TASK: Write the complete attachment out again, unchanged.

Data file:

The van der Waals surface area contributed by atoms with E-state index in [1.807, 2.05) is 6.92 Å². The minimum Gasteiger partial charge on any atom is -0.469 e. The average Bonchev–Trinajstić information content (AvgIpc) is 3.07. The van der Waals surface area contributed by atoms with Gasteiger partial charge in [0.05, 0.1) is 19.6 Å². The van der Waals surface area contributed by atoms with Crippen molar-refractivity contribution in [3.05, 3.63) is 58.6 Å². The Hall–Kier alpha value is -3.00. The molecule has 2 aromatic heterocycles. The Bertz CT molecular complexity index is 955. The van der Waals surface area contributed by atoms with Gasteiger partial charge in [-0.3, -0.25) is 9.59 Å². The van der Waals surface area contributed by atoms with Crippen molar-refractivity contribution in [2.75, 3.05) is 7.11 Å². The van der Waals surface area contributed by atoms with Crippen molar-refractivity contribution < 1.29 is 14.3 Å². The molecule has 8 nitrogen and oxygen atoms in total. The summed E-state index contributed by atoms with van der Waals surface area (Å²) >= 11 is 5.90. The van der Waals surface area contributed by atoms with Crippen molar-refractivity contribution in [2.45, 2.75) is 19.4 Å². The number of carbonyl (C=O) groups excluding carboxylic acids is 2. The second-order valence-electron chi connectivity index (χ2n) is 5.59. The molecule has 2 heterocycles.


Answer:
The van der Waals surface area contributed by atoms with E-state index in [1.807, 2.05) is 6.92 Å². The minimum Gasteiger partial charge on any atom is -0.469 e. The average Bonchev–Trinajstić information content (AvgIpc) is 3.07. The van der Waals surface area contributed by atoms with Gasteiger partial charge in [0.05, 0.1) is 19.6 Å². The van der Waals surface area contributed by atoms with Crippen molar-refractivity contribution in [3.05, 3.63) is 58.6 Å². The Hall–Kier alpha value is -3.00. The molecule has 2 aromatic heterocycles. The Bertz CT molecular complexity index is 955. The van der Waals surface area contributed by atoms with Gasteiger partial charge in [-0.3, -0.25) is 9.59 Å². The van der Waals surface area contributed by atoms with Crippen molar-refractivity contribution in [2.75, 3.05) is 7.11 Å². The van der Waals surface area contributed by atoms with Crippen molar-refractivity contribution < 1.29 is 14.3 Å². The molecule has 8 nitrogen and oxygen atoms in total. The summed E-state index contributed by atoms with van der Waals surface area (Å²) >= 11 is 5.90. The van der Waals surface area contributed by atoms with Crippen molar-refractivity contribution in [2.45, 2.75) is 19.4 Å². The number of carbonyl (C=O) groups excluding carboxylic acids is 2. The second-order valence-electron chi connectivity index (χ2n) is 5.59. The molecule has 2 heterocycles.